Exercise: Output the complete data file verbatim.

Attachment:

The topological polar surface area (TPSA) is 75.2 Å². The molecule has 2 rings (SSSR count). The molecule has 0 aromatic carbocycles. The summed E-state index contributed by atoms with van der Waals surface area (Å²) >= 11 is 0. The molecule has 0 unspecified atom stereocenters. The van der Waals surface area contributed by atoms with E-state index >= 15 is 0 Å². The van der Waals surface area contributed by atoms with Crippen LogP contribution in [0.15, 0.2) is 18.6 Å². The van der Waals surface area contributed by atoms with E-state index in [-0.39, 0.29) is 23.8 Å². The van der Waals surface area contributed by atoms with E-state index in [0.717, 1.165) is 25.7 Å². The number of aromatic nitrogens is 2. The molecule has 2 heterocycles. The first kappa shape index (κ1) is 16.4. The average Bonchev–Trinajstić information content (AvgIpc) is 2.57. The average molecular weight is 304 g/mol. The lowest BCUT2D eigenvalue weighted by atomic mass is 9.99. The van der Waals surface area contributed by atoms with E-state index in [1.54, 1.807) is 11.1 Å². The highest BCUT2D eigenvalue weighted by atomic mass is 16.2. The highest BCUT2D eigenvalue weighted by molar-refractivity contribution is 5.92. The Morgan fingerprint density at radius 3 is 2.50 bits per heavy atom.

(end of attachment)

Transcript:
The topological polar surface area (TPSA) is 75.2 Å². The molecule has 2 rings (SSSR count). The molecule has 0 aromatic carbocycles. The summed E-state index contributed by atoms with van der Waals surface area (Å²) >= 11 is 0. The molecule has 0 unspecified atom stereocenters. The van der Waals surface area contributed by atoms with E-state index >= 15 is 0 Å². The van der Waals surface area contributed by atoms with Crippen LogP contribution in [0.15, 0.2) is 18.6 Å². The van der Waals surface area contributed by atoms with E-state index in [-0.39, 0.29) is 23.8 Å². The van der Waals surface area contributed by atoms with E-state index in [0.717, 1.165) is 25.7 Å². The number of aromatic nitrogens is 2. The molecule has 2 heterocycles. The first kappa shape index (κ1) is 16.4. The average Bonchev–Trinajstić information content (AvgIpc) is 2.57. The average molecular weight is 304 g/mol. The lowest BCUT2D eigenvalue weighted by atomic mass is 9.99. The van der Waals surface area contributed by atoms with E-state index in [1.54, 1.807) is 11.1 Å². The highest BCUT2D eigenvalue weighted by atomic mass is 16.2. The highest BCUT2D eigenvalue weighted by molar-refractivity contribution is 5.92. The Morgan fingerprint density at radius 3 is 2.50 bits per heavy atom.